It's not TV it's...
ILYA MARRITZ This is the On the Media midweek podcast. I'm Ilya Marritz. I'm a reporter and co-host of the series Will Be Wild, and I occasionally sit in for Brooke Gladstone. We've got some good stuff cooking up for the big show this weekend, including a conversation with an Israeli journalist on the protests in her country. And we'll examine a new law in Utah banning children from social media without parental consent. But in the meantime, let's relisten to an interview I did last year. It's newly relevant in light of this. Last weekend, it was the first episode of season four of Succession, a huge hit for HBO, which is no stranger to success. Take White Lotus. That show picked up nearly 40 Emmy Awards in 2022, a year that also happened to be HBO's 50th birthday. In those five decades, the network has changed hands between a variety of corporate owners from the publisher Time Inc to AOL and later AT&T, and most recently, Discovery Plus. Along the way, HBO never had a singular leader, its own Walt Disney. Instead, the network was propelled by generations of risk embracing tastemakers. And from the start, they promised to give audiences a good time with what was then a novel business model. You pay for content, you get no ads, and you get live boxing matches:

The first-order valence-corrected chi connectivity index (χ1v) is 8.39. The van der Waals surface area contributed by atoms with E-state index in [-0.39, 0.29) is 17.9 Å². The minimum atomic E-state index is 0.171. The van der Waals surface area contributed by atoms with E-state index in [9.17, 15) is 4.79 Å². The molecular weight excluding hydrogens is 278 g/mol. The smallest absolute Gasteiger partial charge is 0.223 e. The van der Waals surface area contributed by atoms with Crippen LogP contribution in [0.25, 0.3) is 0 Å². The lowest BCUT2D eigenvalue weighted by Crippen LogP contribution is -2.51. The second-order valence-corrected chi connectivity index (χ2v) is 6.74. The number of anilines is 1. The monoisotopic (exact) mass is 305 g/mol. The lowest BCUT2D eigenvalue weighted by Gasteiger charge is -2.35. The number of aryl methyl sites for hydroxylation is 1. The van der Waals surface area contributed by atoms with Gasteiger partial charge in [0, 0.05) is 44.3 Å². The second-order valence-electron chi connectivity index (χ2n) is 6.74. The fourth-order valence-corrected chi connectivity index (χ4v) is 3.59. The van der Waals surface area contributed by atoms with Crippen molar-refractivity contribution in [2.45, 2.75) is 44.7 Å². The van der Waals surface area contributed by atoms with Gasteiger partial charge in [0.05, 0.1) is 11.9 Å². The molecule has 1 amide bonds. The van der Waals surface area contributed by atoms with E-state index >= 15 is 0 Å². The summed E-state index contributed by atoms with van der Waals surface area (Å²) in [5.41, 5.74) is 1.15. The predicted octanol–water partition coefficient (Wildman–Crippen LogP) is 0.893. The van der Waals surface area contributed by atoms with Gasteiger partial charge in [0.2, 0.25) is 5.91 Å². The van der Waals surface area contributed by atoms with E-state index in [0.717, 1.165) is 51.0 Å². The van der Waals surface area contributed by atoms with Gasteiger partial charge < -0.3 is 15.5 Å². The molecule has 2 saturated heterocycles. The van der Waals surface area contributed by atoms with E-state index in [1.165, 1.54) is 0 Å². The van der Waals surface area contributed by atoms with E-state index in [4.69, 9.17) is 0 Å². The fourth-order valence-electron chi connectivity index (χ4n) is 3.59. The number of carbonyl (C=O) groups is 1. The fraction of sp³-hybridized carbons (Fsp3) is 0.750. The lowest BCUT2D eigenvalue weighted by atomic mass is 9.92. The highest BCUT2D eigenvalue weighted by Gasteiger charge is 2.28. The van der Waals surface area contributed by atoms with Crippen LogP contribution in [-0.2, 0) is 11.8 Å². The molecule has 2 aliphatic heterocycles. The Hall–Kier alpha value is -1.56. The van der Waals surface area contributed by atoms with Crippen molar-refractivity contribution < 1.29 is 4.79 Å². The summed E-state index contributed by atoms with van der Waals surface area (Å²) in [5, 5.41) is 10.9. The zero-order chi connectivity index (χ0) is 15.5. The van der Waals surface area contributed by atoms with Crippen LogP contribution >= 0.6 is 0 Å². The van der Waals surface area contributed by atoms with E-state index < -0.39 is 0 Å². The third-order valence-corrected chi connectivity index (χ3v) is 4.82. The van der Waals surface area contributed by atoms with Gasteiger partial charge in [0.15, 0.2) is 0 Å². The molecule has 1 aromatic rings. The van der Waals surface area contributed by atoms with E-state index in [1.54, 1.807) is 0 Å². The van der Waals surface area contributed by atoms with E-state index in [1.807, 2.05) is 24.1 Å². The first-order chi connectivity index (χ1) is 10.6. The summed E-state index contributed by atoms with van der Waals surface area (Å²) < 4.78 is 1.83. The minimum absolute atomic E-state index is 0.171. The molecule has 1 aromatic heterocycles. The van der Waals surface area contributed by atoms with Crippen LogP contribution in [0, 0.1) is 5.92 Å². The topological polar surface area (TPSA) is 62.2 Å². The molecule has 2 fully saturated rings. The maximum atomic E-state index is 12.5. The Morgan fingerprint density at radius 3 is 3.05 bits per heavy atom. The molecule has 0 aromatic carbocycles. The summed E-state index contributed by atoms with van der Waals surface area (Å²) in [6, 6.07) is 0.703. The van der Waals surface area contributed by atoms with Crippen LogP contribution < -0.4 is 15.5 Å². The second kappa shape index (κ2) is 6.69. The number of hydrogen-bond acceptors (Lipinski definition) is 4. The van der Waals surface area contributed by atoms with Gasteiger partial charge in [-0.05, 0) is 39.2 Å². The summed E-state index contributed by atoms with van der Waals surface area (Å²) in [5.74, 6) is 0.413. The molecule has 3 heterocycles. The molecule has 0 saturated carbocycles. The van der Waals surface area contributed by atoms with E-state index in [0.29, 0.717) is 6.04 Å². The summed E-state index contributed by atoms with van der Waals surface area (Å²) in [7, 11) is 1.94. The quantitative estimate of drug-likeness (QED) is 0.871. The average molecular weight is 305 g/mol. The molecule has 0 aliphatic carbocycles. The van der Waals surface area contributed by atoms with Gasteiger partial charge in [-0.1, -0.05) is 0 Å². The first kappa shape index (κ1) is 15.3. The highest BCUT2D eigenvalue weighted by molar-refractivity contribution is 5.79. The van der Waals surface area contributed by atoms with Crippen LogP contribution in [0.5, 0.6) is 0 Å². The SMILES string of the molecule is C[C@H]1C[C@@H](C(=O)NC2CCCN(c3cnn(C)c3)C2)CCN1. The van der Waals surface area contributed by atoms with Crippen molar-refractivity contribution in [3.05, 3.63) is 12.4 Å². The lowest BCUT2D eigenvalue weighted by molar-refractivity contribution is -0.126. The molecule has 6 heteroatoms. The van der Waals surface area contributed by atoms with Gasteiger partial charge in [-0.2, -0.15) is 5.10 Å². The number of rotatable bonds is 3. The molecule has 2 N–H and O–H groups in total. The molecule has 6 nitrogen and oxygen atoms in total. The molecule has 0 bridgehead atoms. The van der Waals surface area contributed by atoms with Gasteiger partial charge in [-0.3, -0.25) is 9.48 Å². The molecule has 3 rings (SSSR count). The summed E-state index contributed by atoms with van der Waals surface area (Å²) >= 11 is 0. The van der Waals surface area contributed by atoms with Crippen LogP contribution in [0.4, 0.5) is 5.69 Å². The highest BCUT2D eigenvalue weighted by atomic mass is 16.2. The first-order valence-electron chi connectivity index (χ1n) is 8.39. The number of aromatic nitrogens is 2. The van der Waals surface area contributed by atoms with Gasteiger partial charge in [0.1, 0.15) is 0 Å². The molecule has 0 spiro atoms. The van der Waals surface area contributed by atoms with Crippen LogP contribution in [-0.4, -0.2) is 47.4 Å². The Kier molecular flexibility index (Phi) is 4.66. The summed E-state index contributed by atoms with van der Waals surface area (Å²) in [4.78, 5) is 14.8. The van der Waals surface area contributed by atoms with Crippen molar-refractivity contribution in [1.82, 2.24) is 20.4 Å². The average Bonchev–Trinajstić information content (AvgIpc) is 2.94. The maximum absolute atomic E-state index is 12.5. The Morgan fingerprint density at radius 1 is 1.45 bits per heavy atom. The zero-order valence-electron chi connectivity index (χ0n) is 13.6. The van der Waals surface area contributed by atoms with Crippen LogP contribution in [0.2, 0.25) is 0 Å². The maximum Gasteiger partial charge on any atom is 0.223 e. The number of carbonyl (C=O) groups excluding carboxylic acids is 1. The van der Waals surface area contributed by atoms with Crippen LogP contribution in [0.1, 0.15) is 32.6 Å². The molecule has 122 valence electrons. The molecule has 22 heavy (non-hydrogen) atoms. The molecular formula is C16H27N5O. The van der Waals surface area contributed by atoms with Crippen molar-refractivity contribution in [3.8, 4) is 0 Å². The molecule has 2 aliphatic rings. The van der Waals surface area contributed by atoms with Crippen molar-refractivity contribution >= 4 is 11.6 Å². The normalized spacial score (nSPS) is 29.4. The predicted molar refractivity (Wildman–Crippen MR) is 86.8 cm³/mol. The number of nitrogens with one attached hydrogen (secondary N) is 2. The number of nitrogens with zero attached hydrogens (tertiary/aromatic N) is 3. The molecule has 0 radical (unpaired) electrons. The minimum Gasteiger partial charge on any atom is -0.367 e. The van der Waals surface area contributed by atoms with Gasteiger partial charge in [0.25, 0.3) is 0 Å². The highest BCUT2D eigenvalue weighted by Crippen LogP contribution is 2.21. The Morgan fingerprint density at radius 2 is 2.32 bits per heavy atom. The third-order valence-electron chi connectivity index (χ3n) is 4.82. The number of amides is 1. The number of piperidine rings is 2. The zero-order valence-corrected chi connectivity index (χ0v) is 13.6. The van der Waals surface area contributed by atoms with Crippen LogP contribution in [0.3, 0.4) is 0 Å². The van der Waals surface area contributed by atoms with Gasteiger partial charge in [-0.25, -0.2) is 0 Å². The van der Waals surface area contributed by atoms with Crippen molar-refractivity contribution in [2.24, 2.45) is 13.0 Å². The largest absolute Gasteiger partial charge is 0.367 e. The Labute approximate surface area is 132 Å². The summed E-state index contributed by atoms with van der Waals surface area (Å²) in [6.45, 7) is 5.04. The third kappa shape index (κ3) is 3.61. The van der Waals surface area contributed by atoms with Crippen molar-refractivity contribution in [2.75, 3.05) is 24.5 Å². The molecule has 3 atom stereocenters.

[BOXING COMMENTATORS AND CROWD ROARING]
ILYA MARRITZ Comedy specials piped in from the theater:
CLIP OF GEORGE CARLIN Yes, you're all. You're all going to die. Didn't mean to remind you of it, but it is on your schedule.
ILYA MARRITZ Feature films in your living room:
CLIP OF SAVING PRIVATE RYAN Every man I kill. The farther away from home I feel.
ILYA MARRITZ And let us not neglect sex on screen:
SEX AND THE CITY CLIP I got a big ol' pocket full of Viagra.
SEX AND THE CITY CLIP Why Ed? That's not Viagra.
ILYA MARRITZ HBO pledged to transcend the television format, giving them their tagline.
HBO COMMERCIAL CLIP It's not TV, it's HBO.
ILYA MARRITZ John Koblin is a reporter for The New York Times covering the television industry with his coauthor, Felix Gillette, of Bloomberg. He recently wrote the book It's Not TV: The Spectacular Rise, Revolution, and Future of HBO. Welcome to On the Media, John.
JOHN KOBLIN Thank you.
ILYA MARRITZ HBO really saw itself explicitly as targeting an audience that nobody else was, and that was men. So make sense of that for me, John.